Independent Living recognises that disability is a form of discrimination that is institutionalised throughout society; impacting on disabled people collectively as well as individually. Historically, the experience of social restrictions resulted in exclusion and marginalisation in the form of institutionalisation. To create independent living it is necessary to identify disabling barriers or other social restrictions and prioritise actions for their removal. This is possible through addressing the combination of various social, environmental, and individual influences that impact upon older and disabled people’s ability to have control over their own lives. This includes the opportunity to make real choices and decisions regarding where to live, with whom to live and how to live. Independent living through inclusive practices recognises there is a need for interdependency between people. Interacting with other people is crucial if we are going to build an inclusive and sustainable future.

The eco-social approach

If we are serious about creating independent living for older and disabled people, then our starting point is to see how an individual’s lifestyle is impacted upon by close and distant environments. This is where the social interpretation of disability can combine with Ecological Systems Theory. The social interpretation of disability locates ‘the problem’ not as caused by the nature or degree of a person’s chronic illness or impairment, but rather sees it arising from how society’s structures and systems fail to accommodate specific groups of people. Developing inclusive policies, practices, and services, therefore, requires us to start from the ways social restrictions and disabling barriers differentially impact on different groups of people rather than simply seeking to address differences in experience among individuals who have different impairments.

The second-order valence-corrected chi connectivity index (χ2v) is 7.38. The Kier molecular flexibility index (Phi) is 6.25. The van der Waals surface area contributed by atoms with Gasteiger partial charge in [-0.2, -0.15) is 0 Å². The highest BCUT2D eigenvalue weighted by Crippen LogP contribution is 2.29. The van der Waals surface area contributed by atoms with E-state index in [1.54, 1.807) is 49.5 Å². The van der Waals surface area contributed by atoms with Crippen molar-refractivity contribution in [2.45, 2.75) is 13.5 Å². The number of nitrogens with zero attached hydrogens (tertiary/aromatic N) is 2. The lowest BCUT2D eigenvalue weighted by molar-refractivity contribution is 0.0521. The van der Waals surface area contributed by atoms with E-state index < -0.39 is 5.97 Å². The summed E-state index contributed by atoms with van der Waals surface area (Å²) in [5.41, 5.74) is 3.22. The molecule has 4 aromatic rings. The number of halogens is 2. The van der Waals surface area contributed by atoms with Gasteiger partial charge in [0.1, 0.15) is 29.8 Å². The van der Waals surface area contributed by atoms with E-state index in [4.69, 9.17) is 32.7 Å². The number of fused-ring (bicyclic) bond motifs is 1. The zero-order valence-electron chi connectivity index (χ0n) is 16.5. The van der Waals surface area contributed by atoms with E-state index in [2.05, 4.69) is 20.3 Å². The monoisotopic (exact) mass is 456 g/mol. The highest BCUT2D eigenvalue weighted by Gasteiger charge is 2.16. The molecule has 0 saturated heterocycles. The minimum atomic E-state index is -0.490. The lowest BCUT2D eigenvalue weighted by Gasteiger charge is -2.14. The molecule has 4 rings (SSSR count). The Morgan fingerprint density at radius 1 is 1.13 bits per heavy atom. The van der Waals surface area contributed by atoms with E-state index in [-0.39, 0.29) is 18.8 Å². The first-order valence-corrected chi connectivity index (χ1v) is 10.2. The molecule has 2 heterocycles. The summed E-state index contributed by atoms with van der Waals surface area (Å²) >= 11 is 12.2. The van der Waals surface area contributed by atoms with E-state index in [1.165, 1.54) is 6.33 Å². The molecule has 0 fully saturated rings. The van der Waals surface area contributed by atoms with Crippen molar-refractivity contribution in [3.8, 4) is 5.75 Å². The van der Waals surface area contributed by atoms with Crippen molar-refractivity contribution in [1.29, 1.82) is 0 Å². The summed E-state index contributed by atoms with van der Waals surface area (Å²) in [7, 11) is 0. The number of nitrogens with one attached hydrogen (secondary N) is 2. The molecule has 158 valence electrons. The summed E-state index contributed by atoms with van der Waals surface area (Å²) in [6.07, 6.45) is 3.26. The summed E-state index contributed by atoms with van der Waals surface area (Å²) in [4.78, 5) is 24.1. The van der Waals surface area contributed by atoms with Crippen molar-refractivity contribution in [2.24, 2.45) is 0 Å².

Through identifying existing and potential social restrictions and disabling barriers encountered by older and disabled people we can be better placed to address an individual’s support needs. Building a holistic picture of someone’s lifestyle requires us to consider influences or environments affecting them. 

• Individual influences shape their lifestyles, for example, how they view themselves; the knowledge, attitudes, values, and skills, they have. Add to this how a person currently live their lives, which includes their personal behaviour.  

• Developing independent living rests upon understanding an individual’s interpersonal relationships and those they have direct contact with. What this means is taking into consideration a person’s formal and/or informal networks, alongside existing social support systems which may be provided by family members, friends, neighbours, work or members of a club, etc. 

• A person’s lifestyle and support needs can be impacted upon by organisational or institutional influences arising from interactions with  social institutions, for example: day services, workplaces, clubs, political bodies, etc., and their organisational characteristics.

• Consideration of community influences is required. What kind of relationships does the person currently have with or in organisations with defined boundaries, for example, social and health services. Other community influences could include transport systems, housing, access to local amenities and community-based services. 

• The ability to develop independent living and community-based services is also affected by societal and public policy existing at local or national levels, for example laws, legislation or social policy.

Finally, there are ecological influences that need to be taken into account. Global warming, climate change and the increasing need to develop sustainable communities all impact upon how we create inclusive societies and ensure older and disabled people are not faced with new restrictions or exclusionary practices.

In conclusion

We believe the eco-social approach builds upon the past experiences of disabled people who employed the social model by paying greater attention to the interactions taking place between differing environments where social restrictions and disabling barriers are encountered. As a whole system approach, it encourages inclusive practice and the employment of coproduction. To act for inclusion therefore opens up the pathway to the realisation of “Nothing About Us, Without Us.”

Read more about Disability and Society


If you agree with our aims and want to get involved in campaigning, or are simply someone who wants a properly funded and resourced care support system, please join us.


If your organisation, trade union, or campaign group supports our objectives, please affiliate. Together we can do so much more.